Impact of public goal and outcome announcement on goal completion

UMSI Professor of Information Paul Resnick teamed with U-M Health System’s Caroline Richardson on this study that examined whether public announcements can help people commit to and meet stated fitness goals. The controlled study integrated Facebook with the objective monitoring of walking via the use of pedometers to test the effect of public announcements on commitments and step counts.

Start date: 4/15/2012
End date: 12/31/2013

Read More

Physical activity is known to help reduce obesity and the problems that accompany it. Walking has many benefits that make it an excellent way for obese people to increase their physical activity. It is hard, however, for people to stick with walking programs. Setting specific and challenging walking targets that are combined with timely feedback about discrepancies between desired and actual performance can lead to higher levels of performance. There is conflicting theory and evidence about the effects of publicly announcing those targets on commitment to the targets and on performance.

This project questioned whether public announcements reduce the challenge level of commitments people set, and whether the reputational consequence of public announcements is severe enough to increase performance. The investigators conducted a controlled trial that integrated Facebook with the use of pedometers to monitor walking in order to test the effect of public announcements on commitments and step counts.

All participants in the study wore a pedometer and uploaded results via the Internet for 14 to 15 weeks. In the first two to three weeks, the investigators determined the participant's baseline step counts. Based on that data, investigators recommended a daily step count target for the remaining 12 weeks, based on the median number of steps the participants walked the previous week. Each week, participants set a commitment by stating the number of days in the following week that they would meet the computer-set step count target.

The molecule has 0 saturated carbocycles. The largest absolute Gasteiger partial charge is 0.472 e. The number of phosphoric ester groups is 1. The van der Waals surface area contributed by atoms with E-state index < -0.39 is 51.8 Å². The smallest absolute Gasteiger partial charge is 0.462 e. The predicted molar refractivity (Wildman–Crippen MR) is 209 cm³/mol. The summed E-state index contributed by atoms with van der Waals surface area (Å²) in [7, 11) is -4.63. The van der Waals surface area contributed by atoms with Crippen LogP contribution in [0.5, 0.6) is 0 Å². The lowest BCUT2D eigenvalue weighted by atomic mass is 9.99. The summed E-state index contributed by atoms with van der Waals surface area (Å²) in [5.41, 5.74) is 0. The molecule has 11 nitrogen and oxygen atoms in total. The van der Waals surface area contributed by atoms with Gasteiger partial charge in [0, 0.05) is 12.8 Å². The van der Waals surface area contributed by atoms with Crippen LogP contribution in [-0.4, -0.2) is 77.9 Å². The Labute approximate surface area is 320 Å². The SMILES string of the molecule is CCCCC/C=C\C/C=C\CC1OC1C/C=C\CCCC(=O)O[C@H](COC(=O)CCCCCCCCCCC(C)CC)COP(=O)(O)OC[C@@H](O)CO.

Commitments were entered into an interface that linked with Facebook and participants selected which of their Facebook friends would receive their commitments and/or results via Facebook posts. The interface distributed those posts in a way that fit in with existing online social practices.

This project reflected the granting foundation's goals to apply the principles and frameworks of behavioral economics to uncover solutions to persistent and perplexing health and healthcare problems and to discover and test interventions that have potential to transform the way healthcare is delivered and health is promoted and preserved.

Once the results from this study are collected and examined, the investigators hope to learn the best practices for using public announcements and online social networks to encourage people to exercise more or to otherwise promote wellness.

To view more information about the study and the methodologies involved, please follow the link here.

Grants

Testing the effectiveness of public announcement of physical activity goals, Robert Wood Johnson Foundation: $100,000

 

The Robert Wood Johnson Foundation focuses on the pressing health and healthcare issues in the United States. As the nation’s largest philanthropy devoted exclusively to health and healthcare, the Foundation works with a diverse group of organizations and individuals to identify solutions and achieve comprehensive, measurable, and timely change.